Win Or Go Home: NFL Entertainment Dominace Goes Beyond Parity

Last post explained how parity through a strict salary cap has contributed to NFL media dominance. Now will look at some of the other reasons they rule over all sport and entertainment properties. 

First off, as any television sport broadcasting expert will tell you, football is made for TV.  Plays begin with all participants on screen and usually last under 5 seconds. The remainder of time allows for a good number replays of past plays and close ups to build up to the next.  The basic rules of the game and lines on the playing surface are easy to follow. 

There are plenty of embedded stoppages in play for sponsors and casual phone glancing. The game can also be easily manipulated by officials (if desired) to keep scores close. I could go on and I am sure you have your own, but I want to get into what I believe are the more meaningful factors. A short, meaningful regular season and playoff matchups decided in one game.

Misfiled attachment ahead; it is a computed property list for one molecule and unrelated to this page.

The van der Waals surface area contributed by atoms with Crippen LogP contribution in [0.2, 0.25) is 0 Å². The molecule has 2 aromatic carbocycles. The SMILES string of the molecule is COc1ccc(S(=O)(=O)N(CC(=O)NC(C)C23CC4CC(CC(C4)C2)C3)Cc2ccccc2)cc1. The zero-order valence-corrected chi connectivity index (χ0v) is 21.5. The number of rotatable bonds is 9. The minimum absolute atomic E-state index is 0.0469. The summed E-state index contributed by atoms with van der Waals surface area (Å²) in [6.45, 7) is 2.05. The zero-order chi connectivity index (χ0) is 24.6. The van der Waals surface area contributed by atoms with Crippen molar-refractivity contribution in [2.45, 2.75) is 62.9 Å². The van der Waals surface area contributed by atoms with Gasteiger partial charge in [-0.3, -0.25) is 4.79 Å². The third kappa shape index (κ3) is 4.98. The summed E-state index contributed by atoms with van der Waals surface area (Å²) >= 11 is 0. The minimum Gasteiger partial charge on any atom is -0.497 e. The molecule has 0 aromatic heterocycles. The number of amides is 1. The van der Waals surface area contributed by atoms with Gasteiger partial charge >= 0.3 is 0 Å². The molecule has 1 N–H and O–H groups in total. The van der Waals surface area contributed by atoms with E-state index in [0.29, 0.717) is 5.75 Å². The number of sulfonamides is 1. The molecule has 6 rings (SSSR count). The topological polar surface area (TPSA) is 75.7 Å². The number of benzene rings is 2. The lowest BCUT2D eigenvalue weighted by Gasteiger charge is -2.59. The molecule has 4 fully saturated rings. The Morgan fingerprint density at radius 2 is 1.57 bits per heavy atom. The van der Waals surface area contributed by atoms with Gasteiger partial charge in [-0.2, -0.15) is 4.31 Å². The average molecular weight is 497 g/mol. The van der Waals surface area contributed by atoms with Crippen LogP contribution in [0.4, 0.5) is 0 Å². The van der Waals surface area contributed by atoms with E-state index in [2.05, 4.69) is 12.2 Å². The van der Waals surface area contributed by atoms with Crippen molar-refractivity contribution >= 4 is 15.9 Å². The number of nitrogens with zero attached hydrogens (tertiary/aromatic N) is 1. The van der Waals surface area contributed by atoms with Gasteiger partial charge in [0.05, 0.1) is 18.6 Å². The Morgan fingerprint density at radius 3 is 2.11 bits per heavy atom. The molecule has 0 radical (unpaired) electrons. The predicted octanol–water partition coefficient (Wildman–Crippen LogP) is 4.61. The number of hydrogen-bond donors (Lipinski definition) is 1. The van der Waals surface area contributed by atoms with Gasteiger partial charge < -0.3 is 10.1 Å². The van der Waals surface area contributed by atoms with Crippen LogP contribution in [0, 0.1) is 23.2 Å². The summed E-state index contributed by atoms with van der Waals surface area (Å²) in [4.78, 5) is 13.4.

All the other three majors pro sport leagues have a multiple game series to determine their winners for extra tv and gate money, but not football.  The grueling nature of the sport wouldn't allow it and there is really no point to replay a contest against the same participants. Only baseball has a case for being a series with different pitchers taking the mound. Even they realized a best of 9 World Series was too long and brought it down to the standard 7 in the media era.  The greed for the easy cash grab of multiple games robs these leagues of the drama that comes with the finality of losing. 

That same greed creates regular seasons of a large number of games with little consequence. In today's world of gnat attention spans, you need drama to draw eyeballs. Fewer games bring more meaningful regular seasons and lose and go home playoffs brings in the casual fans who want to see something newsworthy.

The survive and advance model works for all of the top sport entertainment properties. From March Madness to the World Cup - winner take all is the winner in getting all the attention.

By Gregory Cawsey